A time to celebrate. That's how faculty and staff at Indiana University's Herron School of Art and Design describe the move to IUPUI's main campus. Eskenazi Hall, the just-finished 170,000-square-foot facility will house more than 70 art and design studios, graduate studio space, a library, an auditorium, four art galleries, a grand hall for public events, catering facilities and outdoor sculpture gardens.
Photos by Chris Meyer
Valerie Eickmeier, Herron's dean, tours Eskenazi's great hall. Eickmeier believes the impact of the new facility extends beyond the expanded classrooms and updated stuidio space. "It's so appropriate that we are on the edge of campus, connecting the city to IUPUI. We are the bridge for that connection," she said. The new building gives the art school space to offer a new graduate degree in visual comunication. The M.F.A. degree program will be offered beginning the fall of 2006.
Eskenazi Hall's soaring entrance provides easy access to its 240-seat auditorium, gallery space, digital computer labs, student lounge and gift shop.
Paul Crumpacker, a fifth-year Herron student from Indianapolis, paints in a classroom at the art school's former facility. With the expanded space at the new location, Herron will be able to accommodate 1,000 degree-seeking students, up from its current capacity of 830. Outreach programs are expected to double as well.
Stephanie Dickey, Herron faculty council president and associate professor of art history, is looking forward to being a part of the IUPUI campus. She believes the move to the main campus will give non-art majors added incentive to enroll in art courses.
"I've heard people say that Herron will do for IUPUI what the School of Music has done for IU in Bloomington. It will put the university on the national and international arts and culture maps."
--Valerie Eickmeier, dean of the Herron School of Art and Design, IUPUI
A dedication and grand opening celebration is slated for Friday, June 3, beginning at 3 p.m.
Valerie Eickmeier, Herron's dean since 1998, believes the impact of the new facility extends beyond the expanded classroom and updated studio space.
"The long-awaited move to campus makes a compelling story. But, the story isn't just about the new facility; it's about how we strive for excellence," Eickmeier concedes, noting that Herron's relocation marks the first time the art school will have a physical presence on IUPUI's main campus, a remarkable transformation from its previous location two miles across town.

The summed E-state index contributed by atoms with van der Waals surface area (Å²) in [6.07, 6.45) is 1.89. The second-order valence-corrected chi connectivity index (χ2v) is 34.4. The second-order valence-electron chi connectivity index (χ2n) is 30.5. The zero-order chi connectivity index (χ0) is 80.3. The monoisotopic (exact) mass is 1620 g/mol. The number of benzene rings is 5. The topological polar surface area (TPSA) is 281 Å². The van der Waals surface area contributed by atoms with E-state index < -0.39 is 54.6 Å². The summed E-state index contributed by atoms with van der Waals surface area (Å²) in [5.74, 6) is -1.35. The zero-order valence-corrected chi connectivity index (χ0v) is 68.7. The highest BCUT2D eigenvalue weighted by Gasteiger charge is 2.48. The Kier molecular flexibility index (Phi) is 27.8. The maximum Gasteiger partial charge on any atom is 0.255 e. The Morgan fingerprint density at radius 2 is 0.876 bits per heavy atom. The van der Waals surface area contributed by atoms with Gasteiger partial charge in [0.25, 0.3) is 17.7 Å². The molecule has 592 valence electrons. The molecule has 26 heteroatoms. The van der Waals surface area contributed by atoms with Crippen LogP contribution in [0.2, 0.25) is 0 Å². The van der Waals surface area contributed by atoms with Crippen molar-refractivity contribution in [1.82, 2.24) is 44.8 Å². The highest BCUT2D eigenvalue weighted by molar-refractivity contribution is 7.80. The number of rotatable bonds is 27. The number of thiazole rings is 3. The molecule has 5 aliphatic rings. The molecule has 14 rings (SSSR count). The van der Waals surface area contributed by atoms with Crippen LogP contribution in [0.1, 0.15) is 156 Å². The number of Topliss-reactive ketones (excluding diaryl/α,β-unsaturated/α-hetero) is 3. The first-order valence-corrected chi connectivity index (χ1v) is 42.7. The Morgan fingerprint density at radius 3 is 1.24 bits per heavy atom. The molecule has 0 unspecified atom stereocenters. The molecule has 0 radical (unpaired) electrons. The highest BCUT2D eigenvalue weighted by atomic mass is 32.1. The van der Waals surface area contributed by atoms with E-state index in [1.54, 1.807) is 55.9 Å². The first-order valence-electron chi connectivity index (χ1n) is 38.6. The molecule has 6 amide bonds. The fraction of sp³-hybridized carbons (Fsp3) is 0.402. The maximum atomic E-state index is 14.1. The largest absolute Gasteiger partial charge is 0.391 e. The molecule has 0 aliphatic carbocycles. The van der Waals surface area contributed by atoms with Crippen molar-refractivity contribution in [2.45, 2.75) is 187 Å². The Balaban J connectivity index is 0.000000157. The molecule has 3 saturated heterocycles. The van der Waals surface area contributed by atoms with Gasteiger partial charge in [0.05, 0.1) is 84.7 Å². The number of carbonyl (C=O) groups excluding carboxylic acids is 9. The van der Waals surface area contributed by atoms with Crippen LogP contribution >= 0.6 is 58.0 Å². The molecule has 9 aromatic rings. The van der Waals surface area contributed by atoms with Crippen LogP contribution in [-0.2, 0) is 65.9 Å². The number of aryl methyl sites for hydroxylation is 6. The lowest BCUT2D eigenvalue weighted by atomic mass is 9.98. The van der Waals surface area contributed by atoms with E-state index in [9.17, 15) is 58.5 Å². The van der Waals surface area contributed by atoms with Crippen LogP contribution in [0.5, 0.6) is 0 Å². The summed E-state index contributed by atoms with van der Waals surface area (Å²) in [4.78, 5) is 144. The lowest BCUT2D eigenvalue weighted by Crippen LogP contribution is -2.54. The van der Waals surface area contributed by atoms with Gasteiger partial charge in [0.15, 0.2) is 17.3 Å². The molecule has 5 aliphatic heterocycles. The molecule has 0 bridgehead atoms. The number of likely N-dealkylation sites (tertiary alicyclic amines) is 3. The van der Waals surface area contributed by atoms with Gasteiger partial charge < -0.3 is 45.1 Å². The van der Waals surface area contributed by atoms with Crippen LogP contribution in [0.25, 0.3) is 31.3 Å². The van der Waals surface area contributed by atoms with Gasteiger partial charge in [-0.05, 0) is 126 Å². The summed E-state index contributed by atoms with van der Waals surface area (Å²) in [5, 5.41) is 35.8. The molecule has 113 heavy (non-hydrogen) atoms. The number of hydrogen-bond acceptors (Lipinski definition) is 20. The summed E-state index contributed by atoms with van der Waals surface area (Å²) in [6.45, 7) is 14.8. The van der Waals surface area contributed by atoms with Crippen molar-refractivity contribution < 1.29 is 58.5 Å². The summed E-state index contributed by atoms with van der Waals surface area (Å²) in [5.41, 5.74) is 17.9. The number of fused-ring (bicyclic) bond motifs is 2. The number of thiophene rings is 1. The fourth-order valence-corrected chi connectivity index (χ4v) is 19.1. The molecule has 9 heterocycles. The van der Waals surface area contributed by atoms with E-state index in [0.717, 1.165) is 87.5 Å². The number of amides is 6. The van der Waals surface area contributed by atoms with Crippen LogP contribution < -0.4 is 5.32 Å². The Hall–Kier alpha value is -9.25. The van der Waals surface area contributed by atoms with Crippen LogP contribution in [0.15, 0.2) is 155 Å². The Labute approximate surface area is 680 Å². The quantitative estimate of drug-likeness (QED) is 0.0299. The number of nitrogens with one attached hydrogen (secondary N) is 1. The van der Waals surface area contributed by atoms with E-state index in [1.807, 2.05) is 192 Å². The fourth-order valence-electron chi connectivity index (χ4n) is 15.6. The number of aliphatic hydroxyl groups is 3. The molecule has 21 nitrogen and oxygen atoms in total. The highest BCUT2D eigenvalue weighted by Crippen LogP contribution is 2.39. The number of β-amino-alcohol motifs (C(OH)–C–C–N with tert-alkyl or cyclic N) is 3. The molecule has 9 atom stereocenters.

Pursuing excellence, according to Eickmeier, requires detailed attention to Herron's two distinct identities as a professional art school and as a cultural community arts organization. "We offer programs ranging from continuing education for adults and children to summer youth art camps. Herron serves the community in ways that many people may not realize. The higher visibility we gain from our new facility means more accessibility for everyone."
Eickmeier describes the school's new physical location metaphorically: "It's so appropriate that we are on the edge of campus, connecting the city to IUPUI. We are the bridge for that connection," she said.
David Russick, director and curator of the Herron Galleries, agrees with Eickmeier. He believes the new location will forge stronger ties with the Indianapolis arts community. With its New York Street location, Eskenazi Hall is steps away from the Eiteljorg Museum of American Indians and Western Art, the Indiana State Museum and the NCAA Headquarters and Hall of Champions.
"I've been able to attract several major artists to consider having exhibitions at Herron just by showing some digital photos of the new facility under construction," said Russick as he described the new gallery's innovations, including 15-foot ceilings and state-of-the-art heating and cooling systems. "The space we've been in for so long was designed as a 19th-century museum. The new space is designed for this century."